Nav: Home

Current Sepsis News and Events | Page 19

Current Sepsis News and Events, Sepsis News Articles.
Sort By: Most Relevant | Most Viewed
Page 19 of 19 | 730 Results
Rheumatoid arthritis causes increased complications and health care costs in inpatient and outpatient settings
Rheumatoid arthritis patients seek outpatient care for symptoms unrelated to the musculoskeletal problems of their disease one-third of the time and face significantly longer hospital stays and more costly charges from complications and joint replacements, according to two studies from researchers at Zynx Health Inc., a subsidiary of Cedars-Sinai Health System, presented this week at the American College of Rheumatology annual meeting. (2000-10-28)
Proceedings of the National Academy of Science: animal study points to new method for halting life-threatening blood pressure decline during septis
The 700,000 Americans diagnosed with sepsis each year might have a better chance of reversing the dramatic and often fatal blood pressure drop that typically accompanies septic shock if new treatments are developed based on an animal study reported in today's Proceedings of the National Academy of Sciences. (2000-08-14)
ENBREL® (etanercept) follow-up study in chronic heart failure presented at American College of Cardiology meeting
Continued treatment with the TNF inhibitor ENBREL (etanercept) was generally well-tolerated by the first twelve patients with advanced heart failure treated with the drug for nine months. (2000-03-14)
ENBREL (etanercept) long-term clinical trial data
Data from patients receiving ENBREL (etanercept) for as long as 41 months were presented at the 63rd National Scientific Meeting of the American College of Rheumatology (ACR) today. (1999-11-16)
ENBREL application for early, active rheumatoid arthritis filed with the U.S. Food and Drug Administration
Immunex Corporation announced today that the company has filed a supplemental biologics license application (sBLA) with the U.S. (1999-07-15)
Unexpected target may unlock the door to fighting sepsis
Researchers at the University of Michigan and the University of Freiberg in Germany have demonstrated that blocking a substance the body normally produces to help fight bacteria shows great promise in animal studies as a potential treatment for sepsis. (1999-06-29)
Researchers Develop First Way To Immunize Against A Deadly Bacterium
Laboratory researchers have developed a new way to cripple a virulent class of microbes that have become increasingly resistant to antibiotics and continue to kill hundreds of thousands of hospital patients every year. (1999-03-30)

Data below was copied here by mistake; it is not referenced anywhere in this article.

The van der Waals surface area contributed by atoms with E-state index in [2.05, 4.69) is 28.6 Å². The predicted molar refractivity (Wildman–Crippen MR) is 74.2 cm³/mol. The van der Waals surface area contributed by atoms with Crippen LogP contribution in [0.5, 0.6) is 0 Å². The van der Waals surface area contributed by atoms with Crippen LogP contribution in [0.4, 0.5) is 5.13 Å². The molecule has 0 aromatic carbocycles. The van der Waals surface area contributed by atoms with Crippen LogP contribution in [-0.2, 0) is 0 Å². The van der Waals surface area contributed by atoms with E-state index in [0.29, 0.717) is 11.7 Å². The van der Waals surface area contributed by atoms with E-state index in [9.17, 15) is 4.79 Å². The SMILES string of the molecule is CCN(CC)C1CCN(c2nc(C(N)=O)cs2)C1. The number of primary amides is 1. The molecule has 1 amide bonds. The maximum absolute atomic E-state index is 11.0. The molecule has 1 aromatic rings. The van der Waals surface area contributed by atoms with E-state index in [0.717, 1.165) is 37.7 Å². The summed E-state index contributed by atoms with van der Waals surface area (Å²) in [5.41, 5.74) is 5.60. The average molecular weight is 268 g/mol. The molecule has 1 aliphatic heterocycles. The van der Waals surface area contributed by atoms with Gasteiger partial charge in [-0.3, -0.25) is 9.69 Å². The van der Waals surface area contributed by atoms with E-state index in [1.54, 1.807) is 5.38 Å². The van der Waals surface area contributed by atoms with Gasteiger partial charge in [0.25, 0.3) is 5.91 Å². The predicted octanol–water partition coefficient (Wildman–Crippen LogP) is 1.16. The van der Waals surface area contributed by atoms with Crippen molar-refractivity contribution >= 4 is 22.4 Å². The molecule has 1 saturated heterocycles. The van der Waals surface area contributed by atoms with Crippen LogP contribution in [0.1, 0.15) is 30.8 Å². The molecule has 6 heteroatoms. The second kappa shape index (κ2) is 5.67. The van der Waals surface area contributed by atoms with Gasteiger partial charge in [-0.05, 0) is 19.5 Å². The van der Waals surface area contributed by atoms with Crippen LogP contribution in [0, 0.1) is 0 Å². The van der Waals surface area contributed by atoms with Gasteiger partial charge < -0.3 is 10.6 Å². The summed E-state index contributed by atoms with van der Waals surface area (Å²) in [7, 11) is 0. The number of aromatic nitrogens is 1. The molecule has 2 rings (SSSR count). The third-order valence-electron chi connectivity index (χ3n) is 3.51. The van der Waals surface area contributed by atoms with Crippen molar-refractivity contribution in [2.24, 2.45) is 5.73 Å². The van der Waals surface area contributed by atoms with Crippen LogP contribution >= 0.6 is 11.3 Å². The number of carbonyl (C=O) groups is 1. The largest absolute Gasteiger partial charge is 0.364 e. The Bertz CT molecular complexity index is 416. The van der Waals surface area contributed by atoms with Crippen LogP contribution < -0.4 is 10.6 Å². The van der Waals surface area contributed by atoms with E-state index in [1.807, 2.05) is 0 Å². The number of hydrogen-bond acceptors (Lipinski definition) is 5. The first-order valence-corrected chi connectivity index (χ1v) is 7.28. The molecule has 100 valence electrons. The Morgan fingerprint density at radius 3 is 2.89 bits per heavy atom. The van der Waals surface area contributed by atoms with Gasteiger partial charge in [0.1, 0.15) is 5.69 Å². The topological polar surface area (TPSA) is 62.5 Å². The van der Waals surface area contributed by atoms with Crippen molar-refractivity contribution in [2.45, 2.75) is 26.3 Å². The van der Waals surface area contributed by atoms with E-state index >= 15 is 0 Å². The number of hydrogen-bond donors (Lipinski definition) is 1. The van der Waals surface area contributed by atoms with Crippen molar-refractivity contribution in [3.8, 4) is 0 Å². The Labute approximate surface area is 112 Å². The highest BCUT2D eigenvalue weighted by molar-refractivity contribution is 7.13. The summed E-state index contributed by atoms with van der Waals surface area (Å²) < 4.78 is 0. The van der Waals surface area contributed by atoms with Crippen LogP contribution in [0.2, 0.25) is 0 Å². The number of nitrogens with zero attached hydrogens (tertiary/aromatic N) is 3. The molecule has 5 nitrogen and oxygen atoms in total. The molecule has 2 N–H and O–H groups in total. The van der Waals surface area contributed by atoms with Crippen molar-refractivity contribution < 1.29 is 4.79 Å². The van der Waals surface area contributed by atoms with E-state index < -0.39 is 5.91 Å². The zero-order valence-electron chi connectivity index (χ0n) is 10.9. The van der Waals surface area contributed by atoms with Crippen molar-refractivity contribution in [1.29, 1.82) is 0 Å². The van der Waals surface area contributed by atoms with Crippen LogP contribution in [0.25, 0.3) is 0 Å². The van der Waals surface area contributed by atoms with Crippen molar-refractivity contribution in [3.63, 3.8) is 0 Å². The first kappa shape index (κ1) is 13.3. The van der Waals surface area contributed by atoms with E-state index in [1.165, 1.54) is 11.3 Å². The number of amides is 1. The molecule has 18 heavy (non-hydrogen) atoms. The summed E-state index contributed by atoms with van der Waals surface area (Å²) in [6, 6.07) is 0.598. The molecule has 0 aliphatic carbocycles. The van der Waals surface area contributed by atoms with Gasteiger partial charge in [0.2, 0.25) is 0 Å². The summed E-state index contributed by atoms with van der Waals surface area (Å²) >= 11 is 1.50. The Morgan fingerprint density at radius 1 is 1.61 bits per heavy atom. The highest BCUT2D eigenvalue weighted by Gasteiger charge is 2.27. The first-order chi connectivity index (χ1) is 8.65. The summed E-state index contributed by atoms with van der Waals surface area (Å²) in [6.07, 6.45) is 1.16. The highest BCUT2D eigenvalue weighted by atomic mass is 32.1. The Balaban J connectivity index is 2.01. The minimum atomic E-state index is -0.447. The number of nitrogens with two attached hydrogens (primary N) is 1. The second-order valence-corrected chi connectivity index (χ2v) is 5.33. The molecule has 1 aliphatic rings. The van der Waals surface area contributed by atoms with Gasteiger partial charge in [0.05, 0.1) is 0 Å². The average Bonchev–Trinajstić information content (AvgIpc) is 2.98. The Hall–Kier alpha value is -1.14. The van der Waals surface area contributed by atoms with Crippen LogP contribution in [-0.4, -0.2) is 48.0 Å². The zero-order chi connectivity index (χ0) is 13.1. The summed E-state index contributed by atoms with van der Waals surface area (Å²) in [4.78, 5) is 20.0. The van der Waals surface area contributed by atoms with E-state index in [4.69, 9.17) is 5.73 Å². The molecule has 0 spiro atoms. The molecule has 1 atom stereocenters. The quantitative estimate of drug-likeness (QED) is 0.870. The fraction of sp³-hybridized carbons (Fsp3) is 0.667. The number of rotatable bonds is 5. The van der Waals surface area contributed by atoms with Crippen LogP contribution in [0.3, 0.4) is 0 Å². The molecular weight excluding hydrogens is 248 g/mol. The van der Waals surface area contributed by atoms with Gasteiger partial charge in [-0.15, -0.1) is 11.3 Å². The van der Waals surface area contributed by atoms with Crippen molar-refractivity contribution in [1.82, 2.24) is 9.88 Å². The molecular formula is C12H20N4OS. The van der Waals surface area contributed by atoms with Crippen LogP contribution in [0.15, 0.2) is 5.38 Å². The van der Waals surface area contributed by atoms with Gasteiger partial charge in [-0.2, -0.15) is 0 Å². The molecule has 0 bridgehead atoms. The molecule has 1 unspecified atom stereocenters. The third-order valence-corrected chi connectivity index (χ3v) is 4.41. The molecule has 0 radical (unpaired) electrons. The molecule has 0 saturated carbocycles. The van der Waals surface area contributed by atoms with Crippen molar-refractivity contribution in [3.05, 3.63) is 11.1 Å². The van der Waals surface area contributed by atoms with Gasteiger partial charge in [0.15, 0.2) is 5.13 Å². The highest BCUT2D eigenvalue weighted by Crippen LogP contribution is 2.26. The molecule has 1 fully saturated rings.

Knee Replacement Patients Who Have Dental Work Susceptible To Infection Years After Surgery
People who have total knee replacements and later undergo extensive dental work may be susceptible to knee infections years after their initial surgery, according to a study by Johns Hopkins physicians. (1997-12-04)
Preventing Perinatal Infections -- For Pennies
In a study of nearly 7,000 pregnant women, cleansing the birth canal with an inexpensive antiseptic solution dramatically reduced post-birth infections, hospitalizations and deaths, according to a study supported by the National Institutes of Health (NIH). (1997-08-19)
Page 19 of 19 | 730 Results
   First   Previous   Next      Last   

Best Science Podcasts 2019

We have hand picked the best science podcasts for 2019. Sit back and enjoy new science podcasts updated daily from your favorite science news services and scientists.
Now Playing: TED Radio Hour

Anthropomorphic
Do animals grieve? Do they have language or consciousness? For a long time, scientists resisted the urge to look for human qualities in animals. This hour, TED speakers explore how that is changing. Guests include biological anthropologist Barbara King, dolphin researcher Denise Herzing, primatologist Frans de Waal, and ecologist Carl Safina.
Now Playing: Science for the People

#SB2 2019 Science Birthday Minisode: Mary Golda Ross
Our second annual Science Birthday is here, and this year we celebrate the wonderful Mary Golda Ross, born 9 August 1908. She died in 2008 at age 99, but left a lasting mark on the science of rocketry and space exploration as an early woman in engineering, and one of the first Native Americans in engineering. Join Rachelle and Bethany for this very special birthday minisode celebrating Mary and her achievements. Thanks to our Patreons who make this show possible! Read more about Mary G. Ross: Interview with Mary Ross on Lash Publications International, by Laurel Sheppard Meet Mary Golda...